Scott Herman, 40, Richfield, Military veteran, personal trainer



DODGING RAINDROPS “When I graduated high school, I was 6-1 and 125 to 130 pounds. I was tired of the skinny guy jokes. So when I joined the Navy in 1991, I just found someone in the gym who was bigger than me and we worked out together. Lifting weights was all I did; I didn’t want to run. But I started to realize that cardio might be important when my roommate beat me in a race — and he smoked.”


IN THE LINE OF DUTY “I worked in the boiler rooms as a machinist’s mate. It was 120 degrees in there. In July 1993 I was on my way to bed when I saw a friend who needed help. I was working on a steam pipe and hot water came gushing out. I had second- and third-degree burns from my waist to my knees. I spent three months on bed rest, and I had eight skin graft surgeries. I lost 55 pounds in the hospital. My original [military] contract was for four years. When I first joined, I was going to stay forever. I could have gotten a medical discharge, but I wanted an honorable discharge so I went back. I had to learn how to walk again. First I had a wheelchair, then a walker and then a cane. I quit working out other than physical therapy, and I became a drunk mess. I’d put all that time and effort into working out and it was gone in an instant. I’d never been grumpy or mean before, but afterward I was depressed.”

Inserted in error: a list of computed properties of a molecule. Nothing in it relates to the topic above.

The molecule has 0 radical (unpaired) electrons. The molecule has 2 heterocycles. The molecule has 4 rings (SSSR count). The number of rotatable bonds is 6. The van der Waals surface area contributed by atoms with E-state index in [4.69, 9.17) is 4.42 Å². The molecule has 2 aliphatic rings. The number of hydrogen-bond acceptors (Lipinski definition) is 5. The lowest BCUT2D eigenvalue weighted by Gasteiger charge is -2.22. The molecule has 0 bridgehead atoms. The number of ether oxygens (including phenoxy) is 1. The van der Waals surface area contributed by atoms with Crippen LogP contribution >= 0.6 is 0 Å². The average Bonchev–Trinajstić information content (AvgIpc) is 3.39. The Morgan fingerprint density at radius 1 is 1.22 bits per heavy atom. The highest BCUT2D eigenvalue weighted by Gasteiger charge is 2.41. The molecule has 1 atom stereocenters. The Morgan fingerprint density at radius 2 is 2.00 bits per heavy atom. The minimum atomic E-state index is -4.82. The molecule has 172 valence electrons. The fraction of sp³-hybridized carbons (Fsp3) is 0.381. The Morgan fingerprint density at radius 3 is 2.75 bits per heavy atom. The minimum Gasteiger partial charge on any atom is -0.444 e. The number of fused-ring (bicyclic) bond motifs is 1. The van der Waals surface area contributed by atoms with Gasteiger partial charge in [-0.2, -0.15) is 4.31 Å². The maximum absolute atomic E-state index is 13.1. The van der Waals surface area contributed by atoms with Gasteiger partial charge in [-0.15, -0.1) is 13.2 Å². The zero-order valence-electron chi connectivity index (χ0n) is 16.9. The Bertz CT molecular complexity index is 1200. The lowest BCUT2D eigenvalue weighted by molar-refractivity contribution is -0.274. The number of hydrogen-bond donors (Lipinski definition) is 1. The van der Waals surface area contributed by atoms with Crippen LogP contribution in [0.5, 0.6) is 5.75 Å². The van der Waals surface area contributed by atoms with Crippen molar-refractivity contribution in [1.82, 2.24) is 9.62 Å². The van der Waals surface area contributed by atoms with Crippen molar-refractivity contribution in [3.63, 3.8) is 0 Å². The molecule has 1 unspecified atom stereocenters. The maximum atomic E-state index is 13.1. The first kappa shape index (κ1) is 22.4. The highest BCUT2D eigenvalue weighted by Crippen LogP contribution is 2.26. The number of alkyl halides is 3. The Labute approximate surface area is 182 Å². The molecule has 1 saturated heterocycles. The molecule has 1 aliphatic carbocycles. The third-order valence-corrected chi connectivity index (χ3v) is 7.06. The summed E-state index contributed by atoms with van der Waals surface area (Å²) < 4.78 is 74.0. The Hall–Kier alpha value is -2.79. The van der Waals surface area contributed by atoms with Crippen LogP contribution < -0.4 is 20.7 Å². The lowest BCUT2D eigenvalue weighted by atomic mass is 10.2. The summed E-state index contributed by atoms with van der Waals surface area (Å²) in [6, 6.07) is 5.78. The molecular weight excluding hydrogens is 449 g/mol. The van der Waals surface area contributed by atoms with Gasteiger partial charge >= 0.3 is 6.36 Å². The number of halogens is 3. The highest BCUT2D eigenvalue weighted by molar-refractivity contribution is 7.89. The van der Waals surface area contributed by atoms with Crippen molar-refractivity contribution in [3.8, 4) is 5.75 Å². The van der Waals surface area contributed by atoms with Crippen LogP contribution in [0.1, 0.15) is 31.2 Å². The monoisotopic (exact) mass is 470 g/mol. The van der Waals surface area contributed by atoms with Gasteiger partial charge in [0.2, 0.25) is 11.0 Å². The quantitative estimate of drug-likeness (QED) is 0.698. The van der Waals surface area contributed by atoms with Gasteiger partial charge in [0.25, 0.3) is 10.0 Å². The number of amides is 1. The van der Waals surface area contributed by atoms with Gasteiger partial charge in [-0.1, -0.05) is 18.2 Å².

LOOKING FOR A PURPOSE “From 1998 until 2004 I was constantly drunk and depressed. I did manage to work out, but it was never consistent. Somehow during this time I found my wife, Hannah, and got married in 2004. From 2004 to 2006 I was pretty happy running marathons and triathlons. I got my certification to be a [personal] trainer in 2007, but then I got lost in depression again. I struggled keeping jobs, going through, I’d say, 20 jobs in five years.”


AN EARLY MINIMALIST “Running’s been the most consistent thing that’s kept me out of trouble. In 1998, one of my high school buddies was running around Lake Nokomis and he asked me to go with him. He was my free shrink, so I went. I did one lap, and then two laps … and ever since then — since I realized I could make it — I’ve been running. I started running barefoot in 1999 after watching a movie about Steve Prefontaine and seeing how tough he was. Maybe that’s the crazy part of me. I ran barefoot until my feet bled so that in case I lost my shoes, I would be ready for it.”


WHAT’S NORMAL? “In 2011 I kind of wigged out. I [had symptoms of] bipolar disorder and PTSD. I went to a four-week, outpatient group therapy. I realized that there really is no normal. And I learned a lot there that I can use with my clients [as a personal trainer], like having five people to call at any time if I fall off the wagon. My wife, my psychiatrist and my mom are always on my list. It’s part of my wellness recovery action plan, but it can also be part of a wellness workout plan. If you don’t feel like working out, you can call someone on your list.”


DREAM JOB “In 2012 I had eight different jobs, but I knew I wanted to get back into personal training. I found Magna, a small gym downtown, on Craigslist, which is where I have been for all of 2013 and plan on staying at for years to come. It is nice to have a job where I get to help people live better lives. One of my clients is a blind woman; I ran 12 miles of the Twin Cities marathon with her.”


the next chapter I already have the title for the book I’m going to write someday: ‘From Scars to Pistons.’ ”